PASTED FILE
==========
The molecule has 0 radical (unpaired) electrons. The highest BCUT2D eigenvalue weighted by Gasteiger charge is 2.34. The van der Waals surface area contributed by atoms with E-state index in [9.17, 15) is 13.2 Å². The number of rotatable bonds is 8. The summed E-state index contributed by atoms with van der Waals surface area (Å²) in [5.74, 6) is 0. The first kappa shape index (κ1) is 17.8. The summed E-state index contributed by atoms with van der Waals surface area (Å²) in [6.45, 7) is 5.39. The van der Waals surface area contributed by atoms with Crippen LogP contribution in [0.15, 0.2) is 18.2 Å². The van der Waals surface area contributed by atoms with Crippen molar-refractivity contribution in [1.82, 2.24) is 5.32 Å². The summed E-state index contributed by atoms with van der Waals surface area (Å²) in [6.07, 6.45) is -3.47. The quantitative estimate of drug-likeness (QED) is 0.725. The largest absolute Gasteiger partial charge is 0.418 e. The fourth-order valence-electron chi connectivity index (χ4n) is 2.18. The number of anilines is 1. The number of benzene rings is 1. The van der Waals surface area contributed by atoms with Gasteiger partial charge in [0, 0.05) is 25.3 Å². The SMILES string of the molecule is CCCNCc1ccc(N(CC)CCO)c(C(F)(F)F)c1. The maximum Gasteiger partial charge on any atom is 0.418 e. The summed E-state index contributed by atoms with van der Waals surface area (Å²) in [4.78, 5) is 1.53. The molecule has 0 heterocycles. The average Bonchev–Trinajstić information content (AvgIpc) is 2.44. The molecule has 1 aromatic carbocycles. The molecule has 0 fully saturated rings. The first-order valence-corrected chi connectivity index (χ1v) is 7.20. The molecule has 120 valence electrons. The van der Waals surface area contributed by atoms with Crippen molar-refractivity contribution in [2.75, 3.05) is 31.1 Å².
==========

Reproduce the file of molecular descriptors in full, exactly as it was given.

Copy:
The molecule has 0 radical (unpaired) electrons. The highest BCUT2D eigenvalue weighted by Gasteiger charge is 2.34. The van der Waals surface area contributed by atoms with E-state index in [9.17, 15) is 13.2 Å². The number of rotatable bonds is 8. The summed E-state index contributed by atoms with van der Waals surface area (Å²) in [5.74, 6) is 0. The first kappa shape index (κ1) is 17.8. The summed E-state index contributed by atoms with van der Waals surface area (Å²) in [6.45, 7) is 5.39. The van der Waals surface area contributed by atoms with Crippen LogP contribution in [0.15, 0.2) is 18.2 Å². The van der Waals surface area contributed by atoms with Crippen molar-refractivity contribution in [1.82, 2.24) is 5.32 Å². The summed E-state index contributed by atoms with van der Waals surface area (Å²) in [6.07, 6.45) is -3.47. The quantitative estimate of drug-likeness (QED) is 0.725. The largest absolute Gasteiger partial charge is 0.418 e. The fourth-order valence-electron chi connectivity index (χ4n) is 2.18. The number of anilines is 1. The number of benzene rings is 1. The van der Waals surface area contributed by atoms with Gasteiger partial charge in [0, 0.05) is 25.3 Å². The SMILES string of the molecule is CCCNCc1ccc(N(CC)CCO)c(C(F)(F)F)c1. The maximum Gasteiger partial charge on any atom is 0.418 e. The summed E-state index contributed by atoms with van der Waals surface area (Å²) in [4.78, 5) is 1.53. The molecule has 0 heterocycles. The average Bonchev–Trinajstić information content (AvgIpc) is 2.44. The molecule has 1 aromatic carbocycles. The molecule has 0 fully saturated rings. The first-order valence-corrected chi connectivity index (χ1v) is 7.20. The molecule has 120 valence electrons. The van der Waals surface area contributed by atoms with Crippen molar-refractivity contribution in [2.75, 3.05) is 31.1 Å².